Assuming the “right now” job checks a majority of your must-have and nice-to-have boxes, here are some things to consider:
Have you been searching for more than a year for the “just right” job without much success and/or are you running out of prospects?
Would taking this opportunity cause you to sacrifice something you need from a job?
Even if it’s not perfect, does it have the potential to move you forward in your career?
Do the boxes this job checks hold more weight for you than the ones it doesn’t check?
Does this job present a learning opportunity with a long-term benefit?
Is there potential to negotiate with the company on some of the unchecked boxes?
Do you think this is a good move for yourself and your career even if it’s not the perfect move?
Will this opportunity bring you more respect or better honor your value as an employee?
Is there any other reason this opportunity is standing out to you?
These are the nitty-gritty questions that may take a bit of time for you to find the answers to. The most important thing to remember in this situation is that a really good “right now” job opportunity might still be worth taking, even if it’s not the “just right” job.
Is a “right now” job a bad opportunity?
Sometimes taking a “right now” job can feel deflating, but keep in mind this opportunity is not a guaranteed bad job. In fact, a “right now” job can still turn out to be a pretty great opportunity, even if it doesn’t check as many boxes as you’d like.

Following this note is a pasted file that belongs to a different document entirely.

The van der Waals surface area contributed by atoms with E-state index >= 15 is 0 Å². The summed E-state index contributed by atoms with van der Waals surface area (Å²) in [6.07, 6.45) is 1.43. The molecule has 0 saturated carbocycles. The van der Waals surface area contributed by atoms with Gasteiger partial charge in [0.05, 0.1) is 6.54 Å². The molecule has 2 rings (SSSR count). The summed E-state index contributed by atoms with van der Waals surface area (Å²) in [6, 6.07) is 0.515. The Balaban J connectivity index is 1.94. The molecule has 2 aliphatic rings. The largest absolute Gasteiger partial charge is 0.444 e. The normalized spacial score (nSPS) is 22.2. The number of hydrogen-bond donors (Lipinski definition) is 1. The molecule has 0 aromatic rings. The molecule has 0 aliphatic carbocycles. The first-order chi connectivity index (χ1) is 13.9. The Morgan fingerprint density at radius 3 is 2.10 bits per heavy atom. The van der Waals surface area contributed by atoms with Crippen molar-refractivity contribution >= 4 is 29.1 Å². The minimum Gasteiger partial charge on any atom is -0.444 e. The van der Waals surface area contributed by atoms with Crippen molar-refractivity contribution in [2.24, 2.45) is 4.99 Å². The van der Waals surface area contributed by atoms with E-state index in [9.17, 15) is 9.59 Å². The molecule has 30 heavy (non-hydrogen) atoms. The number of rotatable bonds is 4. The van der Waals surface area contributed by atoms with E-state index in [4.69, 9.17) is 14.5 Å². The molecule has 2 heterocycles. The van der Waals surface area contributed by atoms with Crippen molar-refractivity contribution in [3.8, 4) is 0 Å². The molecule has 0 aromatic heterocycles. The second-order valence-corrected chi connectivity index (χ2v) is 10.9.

Taking a “right now” job, after all, is an in to a new company with a new network available to you. You might gain invaluable experience, a helpful mentor, an expanded professional network, or something else that will positively impact your future searches. Once you accept a job, dedicate yourself to learning what positives you can take away from the experience. And it’s okay if that positive is just being able to provide for your family at this moment.
Don’t give up on searching for the “just right” job
Remember, deciding to take the “right now” opportunity doesn’t mean you have to give up on your pursuit of the “just right” job. In fact, don’t stop searching for it. It’s always a good idea to be on the lookout for that rare, perfect fit job, regardless of how long you’ve held the position you’re in.
Like most things in life, this situation is not black and white. There is no easy answer here and, depending on your circumstances, this can be incredibly frustrating (to put it lightly). It’s one of those situations where you have to weigh your options and do a bit of soul-searching to make a decision you can live with.
Taking a good “right now” opportunity will not hold you back from finding the “just right” one when the time is right. And it just may turn into the “just right” job you’ve been looking for when you least expect it.
Read more in The Study: Finding the Best Career Move for You
Considering a career move? Ask yourself these questions during your career search to determine if a job opportunity is the right fit for you and your needs .